Turn up the volume and listen to the Craig-and-Dench reminder that we women still have a long way to go. Good for you, Daniel and Judi. Just like SWWAN, you’re out to raise awareness.

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Singles: Loving life–but paying more!

Robie House (designed by Frank Lloyd Wright), ...

Image via Wikipedia

I’m a fan of Frank Lloyd Wright‘s work. He designed some of the world’s most unique architectural designs back in the early 20th century—a time when thinking out of the box was still unusual—and his work has survived the test of time. He lived in Chicago for a while, and there’s an active preservation society here. My sister and I visited his studio out in Oak Park a few weeks ago and enjoyed it immensely.

Today I received the below inviting me to attend a 4-day tour of Wright’s works on the North Shore. And I was sad to see—as Bella DePaulo has often pointed out—that singles pay more for the privilege of participating in this tour. Since the price for the tour is all-inclusive, how would the tour operators make more money from people doubling up in rooms? Is it because the hotel might not have enough rooms if too many demanded single rooms?

In any case, the “single room supplement” (see the last line below) equals an increase of more than 13% in the price. Hmmm. Anyone out there get paid 13% extra for your work because you’re single?

Ultimate Plus℠ Package

Extend the magic of Wright Plus to a unique long-weekend experience, including accommodations. Immerse yourself in six spectacular events in four unforgettable days.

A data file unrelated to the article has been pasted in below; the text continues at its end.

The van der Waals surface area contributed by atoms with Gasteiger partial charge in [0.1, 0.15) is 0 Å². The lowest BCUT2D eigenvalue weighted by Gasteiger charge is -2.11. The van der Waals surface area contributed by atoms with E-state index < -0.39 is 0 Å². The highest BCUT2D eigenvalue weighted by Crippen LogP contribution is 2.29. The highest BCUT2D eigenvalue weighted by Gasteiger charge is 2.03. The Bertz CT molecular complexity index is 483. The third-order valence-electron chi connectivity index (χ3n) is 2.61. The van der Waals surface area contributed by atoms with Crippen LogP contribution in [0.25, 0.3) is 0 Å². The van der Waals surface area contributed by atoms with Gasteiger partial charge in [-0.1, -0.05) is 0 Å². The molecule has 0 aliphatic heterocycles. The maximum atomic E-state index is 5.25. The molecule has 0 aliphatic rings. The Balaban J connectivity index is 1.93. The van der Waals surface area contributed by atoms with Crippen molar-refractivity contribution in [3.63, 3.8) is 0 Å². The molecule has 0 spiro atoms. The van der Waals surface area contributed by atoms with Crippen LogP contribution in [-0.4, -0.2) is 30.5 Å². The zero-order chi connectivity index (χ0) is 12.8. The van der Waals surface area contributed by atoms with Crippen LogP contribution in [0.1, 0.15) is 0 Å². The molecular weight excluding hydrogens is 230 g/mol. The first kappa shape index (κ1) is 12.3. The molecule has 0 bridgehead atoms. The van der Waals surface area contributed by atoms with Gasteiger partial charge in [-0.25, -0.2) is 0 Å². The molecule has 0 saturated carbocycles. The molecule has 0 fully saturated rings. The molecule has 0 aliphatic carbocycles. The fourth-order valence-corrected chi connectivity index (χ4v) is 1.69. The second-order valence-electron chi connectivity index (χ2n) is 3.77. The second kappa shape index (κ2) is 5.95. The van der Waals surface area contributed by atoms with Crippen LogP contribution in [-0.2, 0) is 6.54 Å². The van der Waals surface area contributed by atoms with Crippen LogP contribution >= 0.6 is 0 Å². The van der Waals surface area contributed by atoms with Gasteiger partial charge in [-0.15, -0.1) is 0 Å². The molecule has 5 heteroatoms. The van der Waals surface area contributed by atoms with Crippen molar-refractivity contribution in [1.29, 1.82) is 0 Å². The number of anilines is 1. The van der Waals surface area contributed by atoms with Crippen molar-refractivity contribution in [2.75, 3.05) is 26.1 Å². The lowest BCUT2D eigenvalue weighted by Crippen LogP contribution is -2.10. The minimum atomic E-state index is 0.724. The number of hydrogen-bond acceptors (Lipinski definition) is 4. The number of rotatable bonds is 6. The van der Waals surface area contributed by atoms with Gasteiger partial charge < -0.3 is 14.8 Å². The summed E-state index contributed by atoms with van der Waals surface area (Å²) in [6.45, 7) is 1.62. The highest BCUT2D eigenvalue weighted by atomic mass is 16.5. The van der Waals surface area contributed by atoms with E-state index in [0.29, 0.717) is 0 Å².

• Invitation-only Chairman’s Reception in the spectacular lobby of Chicago’s Rookery Building, and Private Tour of the Burnham Library.
  • Private Passage to Wright’s North Shore, a delightful all-day excursion with a tour of privately owned Wright-designed homes located in Chicago’s exclusive North Shore neighborhood. Ultimate Plus Exclusive.
  • The celebrated Wright Plus Housewalk. You will enjoy a Housewalk Fast Pass – allows immediate access to all Housewalk homes. No waiting in lines.
  • A private lunch and lecture exclusively for Ultimate Plus guests on the day of the housewalk.
  • Exclusively Wright Dinners, private dining at an exquisite Wright-designed home.
  • A gourmet breakfast at the hotel and a private tour of Frank Lloyd Wright’s Frederick C. Robie House.
  • Three nights’ accommodation in a deluxe room (double occupancy) at the historic Carleton of Oak Park, Official Hotel of Wright Plus 2012. Includes welcome basket.
  • Transportation to and from all events as well as a Sunday drop-off at Chicago’s O’Hare airport (directly from Frederick C. Robie House Tour).